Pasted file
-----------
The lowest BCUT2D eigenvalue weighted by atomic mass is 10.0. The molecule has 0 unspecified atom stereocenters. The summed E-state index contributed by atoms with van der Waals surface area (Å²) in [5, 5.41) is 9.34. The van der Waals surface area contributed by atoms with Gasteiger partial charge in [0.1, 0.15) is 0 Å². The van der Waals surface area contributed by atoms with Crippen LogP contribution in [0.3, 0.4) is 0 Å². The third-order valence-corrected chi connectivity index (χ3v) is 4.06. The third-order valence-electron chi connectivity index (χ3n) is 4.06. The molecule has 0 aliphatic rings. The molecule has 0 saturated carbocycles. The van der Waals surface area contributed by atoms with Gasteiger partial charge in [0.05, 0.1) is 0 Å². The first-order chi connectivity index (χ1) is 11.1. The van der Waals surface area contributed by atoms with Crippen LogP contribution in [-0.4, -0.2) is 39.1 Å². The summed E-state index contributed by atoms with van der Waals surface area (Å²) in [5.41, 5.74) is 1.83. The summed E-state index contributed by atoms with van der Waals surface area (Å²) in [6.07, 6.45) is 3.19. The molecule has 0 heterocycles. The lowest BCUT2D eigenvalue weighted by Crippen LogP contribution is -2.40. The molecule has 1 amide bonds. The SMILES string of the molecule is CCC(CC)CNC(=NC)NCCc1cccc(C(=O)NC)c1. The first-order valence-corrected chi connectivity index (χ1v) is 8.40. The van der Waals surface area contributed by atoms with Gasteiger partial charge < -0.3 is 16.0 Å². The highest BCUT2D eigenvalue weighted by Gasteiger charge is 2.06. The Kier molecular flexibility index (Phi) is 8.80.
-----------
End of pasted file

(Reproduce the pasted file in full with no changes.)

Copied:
The lowest BCUT2D eigenvalue weighted by atomic mass is 10.0. The molecule has 0 unspecified atom stereocenters. The summed E-state index contributed by atoms with van der Waals surface area (Å²) in [5, 5.41) is 9.34. The van der Waals surface area contributed by atoms with Gasteiger partial charge in [0.1, 0.15) is 0 Å². The van der Waals surface area contributed by atoms with Crippen LogP contribution in [0.3, 0.4) is 0 Å². The third-order valence-corrected chi connectivity index (χ3v) is 4.06. The third-order valence-electron chi connectivity index (χ3n) is 4.06. The molecule has 0 aliphatic rings. The molecule has 0 saturated carbocycles. The van der Waals surface area contributed by atoms with Gasteiger partial charge in [0.05, 0.1) is 0 Å². The first-order chi connectivity index (χ1) is 11.1. The van der Waals surface area contributed by atoms with Crippen LogP contribution in [-0.4, -0.2) is 39.1 Å². The summed E-state index contributed by atoms with van der Waals surface area (Å²) in [5.41, 5.74) is 1.83. The summed E-state index contributed by atoms with van der Waals surface area (Å²) in [6.07, 6.45) is 3.19. The molecule has 0 heterocycles. The lowest BCUT2D eigenvalue weighted by Crippen LogP contribution is -2.40. The molecule has 1 amide bonds. The SMILES string of the molecule is CCC(CC)CNC(=NC)NCCc1cccc(C(=O)NC)c1. The first-order valence-corrected chi connectivity index (χ1v) is 8.40. The van der Waals surface area contributed by atoms with Gasteiger partial charge < -0.3 is 16.0 Å². The highest BCUT2D eigenvalue weighted by Gasteiger charge is 2.06. The Kier molecular flexibility index (Phi) is 8.80.